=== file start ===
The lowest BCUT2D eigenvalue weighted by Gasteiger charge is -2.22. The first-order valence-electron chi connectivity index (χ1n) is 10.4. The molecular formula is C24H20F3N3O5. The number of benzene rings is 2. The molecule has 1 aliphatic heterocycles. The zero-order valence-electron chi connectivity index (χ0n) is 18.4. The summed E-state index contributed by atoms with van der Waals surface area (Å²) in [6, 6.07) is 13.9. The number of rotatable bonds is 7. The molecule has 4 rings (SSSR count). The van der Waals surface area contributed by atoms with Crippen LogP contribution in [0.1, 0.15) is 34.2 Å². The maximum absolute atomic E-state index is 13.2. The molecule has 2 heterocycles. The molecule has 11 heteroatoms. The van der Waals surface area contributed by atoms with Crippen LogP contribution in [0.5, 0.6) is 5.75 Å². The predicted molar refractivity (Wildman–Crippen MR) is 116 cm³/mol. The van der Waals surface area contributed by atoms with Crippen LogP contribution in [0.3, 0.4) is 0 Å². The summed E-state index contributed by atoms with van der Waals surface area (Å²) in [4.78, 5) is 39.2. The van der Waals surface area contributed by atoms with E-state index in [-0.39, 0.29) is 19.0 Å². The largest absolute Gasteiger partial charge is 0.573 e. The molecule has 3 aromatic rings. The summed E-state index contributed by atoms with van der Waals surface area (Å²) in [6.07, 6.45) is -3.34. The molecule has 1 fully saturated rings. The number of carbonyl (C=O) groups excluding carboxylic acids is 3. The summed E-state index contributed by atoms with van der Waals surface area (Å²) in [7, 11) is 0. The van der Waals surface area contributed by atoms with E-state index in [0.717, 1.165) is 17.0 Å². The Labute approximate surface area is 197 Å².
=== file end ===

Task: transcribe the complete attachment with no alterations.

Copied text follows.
The lowest BCUT2D eigenvalue weighted by Gasteiger charge is -2.22. The first-order valence-electron chi connectivity index (χ1n) is 10.4. The molecular formula is C24H20F3N3O5. The number of benzene rings is 2. The molecule has 1 aliphatic heterocycles. The zero-order valence-electron chi connectivity index (χ0n) is 18.4. The summed E-state index contributed by atoms with van der Waals surface area (Å²) in [6, 6.07) is 13.9. The number of rotatable bonds is 7. The molecule has 4 rings (SSSR count). The van der Waals surface area contributed by atoms with Crippen LogP contribution in [0.1, 0.15) is 34.2 Å². The maximum absolute atomic E-state index is 13.2. The molecule has 2 heterocycles. The molecule has 11 heteroatoms. The van der Waals surface area contributed by atoms with Crippen LogP contribution in [0.5, 0.6) is 5.75 Å². The predicted molar refractivity (Wildman–Crippen MR) is 116 cm³/mol. The van der Waals surface area contributed by atoms with Crippen LogP contribution in [0.3, 0.4) is 0 Å². The summed E-state index contributed by atoms with van der Waals surface area (Å²) in [4.78, 5) is 39.2. The van der Waals surface area contributed by atoms with E-state index in [-0.39, 0.29) is 19.0 Å². The largest absolute Gasteiger partial charge is 0.573 e. The molecule has 3 aromatic rings. The summed E-state index contributed by atoms with van der Waals surface area (Å²) in [6.07, 6.45) is -3.34. The molecule has 1 fully saturated rings. The number of carbonyl (C=O) groups excluding carboxylic acids is 3. The summed E-state index contributed by atoms with van der Waals surface area (Å²) in [7, 11) is 0. The van der Waals surface area contributed by atoms with E-state index in [0.717, 1.165) is 17.0 Å². The Labute approximate surface area is 197 Å².